One thing that is not always familiar and certainly not welcome are the pests that hitch a ride with the ever moving household potted plants. Most commonly plants taken from the outside of the house will contain leaf dwelling bugs like aphids, spider mites, scale and mealybugs. However other pests that are more of a nuisance to humans than they are to plants also can hitch a ride. For example many varying kinds of spiders can make homes in potted plants as well as types of mosquitoes.
Moreover some pests might have made a home for themselves in the soil of a potted plant during the spring so it is important to be aware of what lies beneath the soil once seasons change. For example ants will often times burrow under the soil of a potted plant and as many Ohio natives know ants are quite the bothersome nuisance pest.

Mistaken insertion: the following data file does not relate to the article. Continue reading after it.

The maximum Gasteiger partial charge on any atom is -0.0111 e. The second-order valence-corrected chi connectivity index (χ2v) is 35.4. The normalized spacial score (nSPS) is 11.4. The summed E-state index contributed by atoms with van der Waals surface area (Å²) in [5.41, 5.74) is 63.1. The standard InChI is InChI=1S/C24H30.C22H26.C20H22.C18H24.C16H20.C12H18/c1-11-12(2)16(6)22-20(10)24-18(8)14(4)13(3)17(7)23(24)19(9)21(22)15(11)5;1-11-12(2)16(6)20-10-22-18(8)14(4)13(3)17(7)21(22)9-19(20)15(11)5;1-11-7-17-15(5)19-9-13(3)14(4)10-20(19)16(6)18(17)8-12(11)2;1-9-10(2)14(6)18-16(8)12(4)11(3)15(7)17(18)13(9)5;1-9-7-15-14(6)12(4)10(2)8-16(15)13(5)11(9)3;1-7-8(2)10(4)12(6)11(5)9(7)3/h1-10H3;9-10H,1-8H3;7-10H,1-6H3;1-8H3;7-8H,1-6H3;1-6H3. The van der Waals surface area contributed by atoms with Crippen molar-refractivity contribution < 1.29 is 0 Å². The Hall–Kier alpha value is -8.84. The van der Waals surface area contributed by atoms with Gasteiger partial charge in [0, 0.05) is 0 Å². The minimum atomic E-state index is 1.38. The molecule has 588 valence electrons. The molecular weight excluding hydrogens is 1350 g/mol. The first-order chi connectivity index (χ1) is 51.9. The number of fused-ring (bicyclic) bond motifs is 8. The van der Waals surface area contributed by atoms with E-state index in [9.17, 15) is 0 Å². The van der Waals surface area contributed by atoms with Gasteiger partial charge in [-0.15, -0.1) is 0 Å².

To avoid nuisance pests in your home always be aware of the plants that you are bringing in and out of the house and if your pest problem is more than you can handle call an Ohio pest control expert.
Infielder for the Cleveland Indians Chris Johnson suspects it was an insect, possibly a spider, that is reasonable for him missing his second straight game. Apparently Johnson was bitten in his sleep by a spider located in at the hotel the Indians were staying at.
Johnson reports that initially he had woke up to a small bite on his left hand, from a suspected spider, and was then treated at the stadium that Saturday morning. Then by Sunday Johnson's hand had swollen and sought treatment at a Minneapolis hospital.